• Cerebral palsy, «SEHR uh bruhl or suh REE bruhl PAWL zee» is a general term for a variety of disorders caused by damage to the brain. The damage occurs before or during birth or in the first few years of life. The brain damage may cause severe crippling, or the symptoms may be so mild that they hardly interfere with the patient's activities.
    There are several types of cerebral palsy, and all involve lack of muscle control. Common effects of the disorder include a clumsy walk, lack of balance, shaking, jerky movements, and unclear speech. In many patients, the brain damage also causes intellectual disability, learning disability, seizures, and problems in sight and hearing. About half of 1 percent of the people in the world have cerebral palsy.
    Causes. In most cases, the causes of faulty growth of the brain that result in cerebral palsy cannot be determined. In some cases, however, brain damage may result from illness in the mother during pregnancy. For example, rubella can severely harm an unborn child, even though the mother may have had only mild symptoms or none at all during pregnancy. Cerebral palsy is rarely an inherited trait.
    Brain damage can also occur during the birth process, especially in premature births. In babies born after a normal term of pregnancy, brain damage may occur if there is a significant period of hypoxia (lack of oxygen), causing brain cells to die.
    After birth, a baby may develop cerebral palsy if disease or injury damages the brain. During the first year of life, infections and accidental head injuries are the most frequent causes of the condition. In some cases, child abuse has caused cerebral palsy.
    Types. There are four chief types of cerebral palsy. These types are (1) ataxic, (2) athetoid, (3) hypotonic, and (4) spastic. In the ataxic form, the patient's voluntary movements are jerky, and a loss of balance is suffered (see Ataxia). In the athetoid type, the person's muscles move continually. These movements prevent or interfere greatly with voluntary actions. A person with hypotonic cerebral palsy appears limp. The person can move little or not at all because the muscles cannot contract. Spastic cerebral palsy patients have stiff muscles and cannot move some body parts (see Spastic paralysis). A person with cerebral palsy may have more than one muscle disorder. The person may be only slightly disabled or completely paralyzed.
    Cerebral palsy does not worsen progressively but may appear to worsen if it is untreated. A child's spastic (tight) muscles become fixed from lack of use. Some patients lose the ability to walk if they gain too much weight.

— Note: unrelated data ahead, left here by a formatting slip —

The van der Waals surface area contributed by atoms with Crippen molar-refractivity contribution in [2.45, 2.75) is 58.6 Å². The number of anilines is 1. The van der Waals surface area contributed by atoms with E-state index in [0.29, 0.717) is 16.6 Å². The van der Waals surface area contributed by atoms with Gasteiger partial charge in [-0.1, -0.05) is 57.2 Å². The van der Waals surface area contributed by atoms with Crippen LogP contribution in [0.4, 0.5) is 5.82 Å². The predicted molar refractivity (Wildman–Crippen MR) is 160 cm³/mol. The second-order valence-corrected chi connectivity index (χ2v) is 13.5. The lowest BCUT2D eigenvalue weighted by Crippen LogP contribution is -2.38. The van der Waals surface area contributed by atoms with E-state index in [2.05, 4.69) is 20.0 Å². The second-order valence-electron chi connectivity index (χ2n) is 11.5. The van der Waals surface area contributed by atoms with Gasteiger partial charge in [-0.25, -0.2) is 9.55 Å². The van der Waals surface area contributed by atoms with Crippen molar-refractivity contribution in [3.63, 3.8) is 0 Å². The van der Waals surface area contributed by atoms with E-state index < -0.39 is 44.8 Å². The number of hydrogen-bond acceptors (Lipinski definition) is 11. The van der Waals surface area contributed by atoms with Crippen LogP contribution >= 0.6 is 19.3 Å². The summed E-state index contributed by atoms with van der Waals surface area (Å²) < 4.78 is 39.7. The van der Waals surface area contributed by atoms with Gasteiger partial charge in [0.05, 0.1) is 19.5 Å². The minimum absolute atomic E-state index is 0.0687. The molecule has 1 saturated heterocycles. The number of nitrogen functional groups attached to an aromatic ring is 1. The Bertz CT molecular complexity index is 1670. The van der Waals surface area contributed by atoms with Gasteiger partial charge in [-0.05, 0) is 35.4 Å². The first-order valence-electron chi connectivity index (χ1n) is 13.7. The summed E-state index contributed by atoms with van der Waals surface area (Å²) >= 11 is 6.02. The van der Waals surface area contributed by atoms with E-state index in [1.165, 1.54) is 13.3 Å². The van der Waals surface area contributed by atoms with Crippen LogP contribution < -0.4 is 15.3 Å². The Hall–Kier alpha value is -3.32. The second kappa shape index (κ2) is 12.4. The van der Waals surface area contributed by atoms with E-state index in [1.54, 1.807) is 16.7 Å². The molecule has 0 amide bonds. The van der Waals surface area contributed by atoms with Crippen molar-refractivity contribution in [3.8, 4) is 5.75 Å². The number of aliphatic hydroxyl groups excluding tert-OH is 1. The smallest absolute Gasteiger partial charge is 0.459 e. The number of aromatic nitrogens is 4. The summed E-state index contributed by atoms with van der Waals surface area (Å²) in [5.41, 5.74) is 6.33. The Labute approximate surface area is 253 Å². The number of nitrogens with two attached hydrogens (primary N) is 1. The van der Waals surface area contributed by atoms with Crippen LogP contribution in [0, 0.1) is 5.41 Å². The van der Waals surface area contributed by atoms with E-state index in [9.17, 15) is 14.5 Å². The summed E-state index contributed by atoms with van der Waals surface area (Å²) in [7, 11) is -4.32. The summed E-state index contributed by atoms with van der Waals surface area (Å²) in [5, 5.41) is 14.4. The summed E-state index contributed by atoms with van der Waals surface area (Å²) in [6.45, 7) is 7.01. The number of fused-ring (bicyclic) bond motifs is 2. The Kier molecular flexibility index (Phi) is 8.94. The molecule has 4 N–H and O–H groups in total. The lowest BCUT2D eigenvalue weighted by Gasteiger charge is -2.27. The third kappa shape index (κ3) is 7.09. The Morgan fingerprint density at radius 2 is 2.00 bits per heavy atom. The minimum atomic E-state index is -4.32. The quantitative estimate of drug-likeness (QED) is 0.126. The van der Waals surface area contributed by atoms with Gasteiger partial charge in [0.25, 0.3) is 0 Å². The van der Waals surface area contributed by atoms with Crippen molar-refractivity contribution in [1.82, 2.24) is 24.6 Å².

Treatment of cerebral palsy is aimed at preventing the condition from worsening and also helping the child use his or her abilities to the best possible advantage. Each type of cerebral palsy requires different therapy. Each patient needs individual care. The impact of cerebral palsy on people's lives depends on the extent of their disabilities.
    Most people with cerebral palsy can be helped by physical therapy. If possible, the patient learns to maintain balance and to move about unaided. The patient may develop such self-help skills as dressing, eating, and toilet care. See Physical therapy; Occupational therapy (Helping people with physical disabilities).
    A child with cerebral palsy may face the task of conquering problems of speech, sight, and hearing that could interfere with other learning. Speech therapy, glasses, and hearing aids may correct some of these problems. The child can then learn to communicate in order to continue an education. Later, the child may receive training that can help in finding a suitable job.
    Physicians may prescribe drugs for cerebral palsy patients to relax muscles and to control their convulsions. Braces and other mechanical devices provide support and help the victim walk. In some cases, a surgical operation called selective posterior rhizotomy can reduce the rigidity of spastic muscles. In this operation, the surgeon cuts selected nerve fibers in the spinal cord.
    Prevention of brain damage before, during, and soon after birth is the most important way of fighting cerebral palsy. Before becoming pregnant, a woman should be vaccinated against any disease that could harm her unborn baby. An expectant mother should only take drugs prescribed by her physician. A woman under the age of 16 or over 40 has a greater chance than other women of giving birth to a premature baby. After birth, a baby can be protected from brain damage by careful handling, proper care, and vaccination against childhood diseases.
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